But the new Honda Insight, which has been on sale since January and uses just about every trick in the book to save fuel, is a different matter. Honda cars have been good to me, so, after a great deal of guilt-tripping for having previously dissed the idea of the Insight (I was a good liberal decades ago and am practiced at such emotions), I went out and test-drove an Insight. They’re hard to find because consumers snap them up minutes after they roll off the delivery truck. The Honda dealer in Santa Cruz, Calif., for example, has 50 people waiting.
“It just drives like an ordinary car,” the salesman told me as he handed over the keys. But what other car drives like a high-powered computer that just happens to have four wheels? What other car can seamlessly mesh two completely different types of motors and take you through 40 stoplights across 122 miles from Charlottesville, Va., to Washington, D.C., at 64.8 miles per gallon? In other words, as far as gas is concerned, the car costs about a dollar an hour to drive. And how many cars these days stop traffic, too, as people in my college town ran across busy streets to check out what is really a looker? Now I know why my uncle bought that Corvette.
So I bought Insight No. 2630. I didn’t do it to save the planet. Instead, I bought it because, given its parameters (two comfortable seats only, for example) it is sleeker, cooler, more entertaining transportation than anything on the market. I don’t think there’s going to be a massive rush to buy a certain car because of an outpouring of “green” virtue; instead, what we will drive has to be better than what we do drive today. The Insight may be a prototype of that phenomenon, but the car will be bought in large numbers only if it proves durable and dependable.
Which brings us back to Gore’s proposed subsidy. According to his Web site, “Al Gore will give American consumers a $5,000 credit for the purchase of hybrid vehicles.” Whatever the reason, demand for the small supply of Insight vehicles is already phenomenal; in southern California they sell for $5,000 above the $20,000 sticker price. Subsidizing the vehicle will only create more demand, which in Gore’s lexicon will lead to “price gouging.” The demand-driven dealer premium in southern California is exactly the same amount Gore wants taxpayers to pay people to buy a car that can’t stay on the lot anyway.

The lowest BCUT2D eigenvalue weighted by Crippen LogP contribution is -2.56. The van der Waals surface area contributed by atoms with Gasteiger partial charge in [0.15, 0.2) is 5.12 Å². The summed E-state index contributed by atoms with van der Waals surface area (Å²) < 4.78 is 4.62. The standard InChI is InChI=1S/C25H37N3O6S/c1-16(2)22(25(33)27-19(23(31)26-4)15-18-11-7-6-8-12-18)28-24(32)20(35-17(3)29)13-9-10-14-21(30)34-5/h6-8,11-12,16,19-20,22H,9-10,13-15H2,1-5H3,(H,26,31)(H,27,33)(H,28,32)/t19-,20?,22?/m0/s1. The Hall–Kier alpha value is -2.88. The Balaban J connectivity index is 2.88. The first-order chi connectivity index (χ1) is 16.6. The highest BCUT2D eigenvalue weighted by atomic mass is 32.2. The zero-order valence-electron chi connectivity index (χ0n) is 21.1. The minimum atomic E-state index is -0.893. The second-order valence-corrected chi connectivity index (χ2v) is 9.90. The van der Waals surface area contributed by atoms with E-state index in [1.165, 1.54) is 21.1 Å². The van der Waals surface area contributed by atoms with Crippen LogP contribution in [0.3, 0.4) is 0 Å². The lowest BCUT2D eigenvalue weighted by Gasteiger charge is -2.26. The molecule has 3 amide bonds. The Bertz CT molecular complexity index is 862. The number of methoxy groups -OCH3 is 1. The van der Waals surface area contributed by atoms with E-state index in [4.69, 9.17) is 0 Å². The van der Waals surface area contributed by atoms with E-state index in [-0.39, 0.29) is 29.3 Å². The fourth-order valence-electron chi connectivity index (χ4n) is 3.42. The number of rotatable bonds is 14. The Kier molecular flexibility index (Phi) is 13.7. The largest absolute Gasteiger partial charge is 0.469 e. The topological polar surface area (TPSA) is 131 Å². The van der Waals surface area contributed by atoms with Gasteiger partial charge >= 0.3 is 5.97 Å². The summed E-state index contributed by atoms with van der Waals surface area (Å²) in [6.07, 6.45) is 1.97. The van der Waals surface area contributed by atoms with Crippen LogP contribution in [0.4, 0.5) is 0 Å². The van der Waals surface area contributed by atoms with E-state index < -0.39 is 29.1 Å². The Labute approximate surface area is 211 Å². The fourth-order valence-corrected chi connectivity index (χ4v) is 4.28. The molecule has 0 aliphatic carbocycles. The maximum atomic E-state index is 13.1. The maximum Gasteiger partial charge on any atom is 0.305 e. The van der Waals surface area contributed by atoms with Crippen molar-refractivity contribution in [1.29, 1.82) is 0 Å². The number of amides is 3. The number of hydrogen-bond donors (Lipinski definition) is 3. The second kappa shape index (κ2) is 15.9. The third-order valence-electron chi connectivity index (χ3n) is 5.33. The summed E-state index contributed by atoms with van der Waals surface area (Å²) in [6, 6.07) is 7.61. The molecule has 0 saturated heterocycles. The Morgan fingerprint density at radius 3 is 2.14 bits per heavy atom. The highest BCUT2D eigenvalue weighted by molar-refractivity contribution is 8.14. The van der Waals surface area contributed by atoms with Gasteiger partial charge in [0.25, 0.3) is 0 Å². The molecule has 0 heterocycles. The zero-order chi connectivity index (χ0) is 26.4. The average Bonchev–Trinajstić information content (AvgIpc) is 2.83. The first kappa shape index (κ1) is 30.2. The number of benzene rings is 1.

Furthermore, the Japanese government is subsidizing Honda to the tune of a few thousand dollars per car. Folks, here’s a rare chance to get some of your balance-of-payments back! Or would you prefer that the 260,000,000 Americans who don’t own Insights pay the dealer a premium—because that’s exactly where subsidies wind up in a demand-driven market.
Honda has sold about 2,000 Insights to American customers as of this writing. That’s not many cars. For the time being, Japanese subsidy or not, Honda is losing money on every car—about $8,000 per car for model year 2000, according to Business Week. But whether it loses that money (with or without the government subsidy) is inconsequential to a company with such an impressive array of profit-making lines. Instead, Honda’s Insight is a loss leader, a technological marker that shows just how far the “competition” (I’m afraid we all know who that is) has to go to produce a fun car that can easily run 600 miles between 10-gallon fill-ups and can cruise the highway at well over 100 mph. If the technology proves durable, economies of scale will eventually take over.
At that point, bet that Detroit will demand either a subsidy to produce what will likely be an inferior version of Insight (U.S. automakers are several years behind, now—the Insight prototype was built in 1996) or, God forbid, a tariff against the most fuel-efficient vehicle in the world, by claiming the Japanese “dumped” Insights on the U.S. market. How will the vice president, now carrying the endorsement of the United Auto Workers of America, respond?